Politicization of war didn't start with Iraq

October 18, 2006|By Michael J. Korzi

A president and his supporters suggest that their political opponents' criticisms give strength and encouragement to the enemy. An opposition party is irate in the face of an administration that effectively taps patriotism for political victory.

Sound familiar? It may come as a surprise that I am not referring to the Bush administration and its political battles with Democrats over the Iraq war. Rather, I am speaking of Franklin D. Roosevelt's administration and its sparring with opposition Republican leaders in the midst of World War II, with the 1944 elections on the horizon.

In a series of speeches in 1943 and 1944, FDR and his partisans effectively wielded the war for political gain. Mr. Roosevelt skewered those "Americans whose words and writings are trumpeted by our enemies to persuade [their people] that America is disunited - that America will be guilty of faithlessness in their war and will thus enable the Axis powers to control the earth." He even directly compared his Republican opponents to Hitler's propaganda minister, saying of Republican criticisms of his administration that "I doubt whether even Goebbels would have tried that one."

Perhaps most savvy, Mr. Roosevelt accepted his party's renomination in 1944 with these words: He would run as "a good soldier" in deference to the "commander in chief of us all - the sovereign people of the United States." President Roosevelt's supporters were even more heavy-handed. Vice President Henry A. Wallace said of critics of Mr. Roosevelt that the "only people who hate Mr. Roosevelt [are] Germans, Japs and certain American troglodytes." Democratic Sen. Samuel D. Jackson warned that a "change in administration in time of war, even when surrounded by promising circumstances, is frightening to contemplate."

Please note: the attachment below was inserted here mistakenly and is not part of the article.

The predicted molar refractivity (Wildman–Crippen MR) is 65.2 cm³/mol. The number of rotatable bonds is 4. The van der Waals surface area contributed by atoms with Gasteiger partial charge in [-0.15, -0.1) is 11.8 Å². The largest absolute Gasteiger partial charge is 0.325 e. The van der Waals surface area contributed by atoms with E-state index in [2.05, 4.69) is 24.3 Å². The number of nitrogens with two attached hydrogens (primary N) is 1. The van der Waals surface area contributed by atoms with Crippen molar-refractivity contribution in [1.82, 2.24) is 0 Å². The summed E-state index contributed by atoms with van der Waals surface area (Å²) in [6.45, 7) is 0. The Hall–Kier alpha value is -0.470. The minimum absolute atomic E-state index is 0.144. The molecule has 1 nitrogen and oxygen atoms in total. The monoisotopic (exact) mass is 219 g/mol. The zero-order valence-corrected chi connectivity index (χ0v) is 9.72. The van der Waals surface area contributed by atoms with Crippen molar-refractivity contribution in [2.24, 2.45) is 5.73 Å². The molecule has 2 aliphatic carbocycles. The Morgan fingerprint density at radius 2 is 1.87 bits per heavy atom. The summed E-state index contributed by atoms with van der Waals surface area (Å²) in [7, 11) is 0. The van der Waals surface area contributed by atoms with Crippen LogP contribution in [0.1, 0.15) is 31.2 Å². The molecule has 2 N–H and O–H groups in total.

Republicans were beside themselves throughout the election season. Republican Rep. Hamilton Fish III astutely recognized that Mr. Roosevelt possessed the "war ball," and that just as it "is impossible to score a touchdown in football without possession of the ball ... in the political field, it would be impossible to defeat President Roosevelt if he continues in possession of the `war ball.'"

Mr. Roosevelt's use of the "soldier" metaphor in accepting renomination would greatly irk Republicans, with GOP official Herbert Brownell Jr. saying, "Mr. Roosevelt is the first of thirty-two presidents of the United States to claim that the title of commander in chief makes him a soldier and to use that title as a pretext to perpetuate himself in political office."

So, why recall these political battles from the 1940s? It is not to suggest a moral equivalency between World War II and the Iraq war, nor is it to defend current Republican actions. Rather, the example suggests that exploiting war for political gain knows no political or partisan boundaries. Democrats have exploited war for their own gain in the past and likely will in the future (as will Republicans, of course).

Moreover, for those who think our politics have never been so partisan, the years 1943 and 1944 are instructive. Even in World War II, politics did not "stop at the water's edge," as the old slogan goes. Here, a beloved and deservedly respected American president is revealed as cunningly tapping patriotic sentiment to further his political career (as well as win the war). Indeed, in some ways, his rhetoric is even more extreme than what we might expect to hear today.

War has been and will continue to be a subject of sometimes incendiary political debate. It is probably impossible to delineate between speech that is solely about our progress or tactics in a war (speech we should encourage) and speech that is solely for political advantage. In fact, much discourse on war during election time is apt to contain both motivations.

Of course, we can disagree about the mixture - that is, whether a particular speech is predominantly disinterested or predominantly partisan - but we should neither expect nor desire war to be beyond the pale in political debate. History suggests that this kind of thinking is folly.

Michael J. Korzi is associate professor of political science at Towson University. His e-mail is mkorzi@towson.edu.

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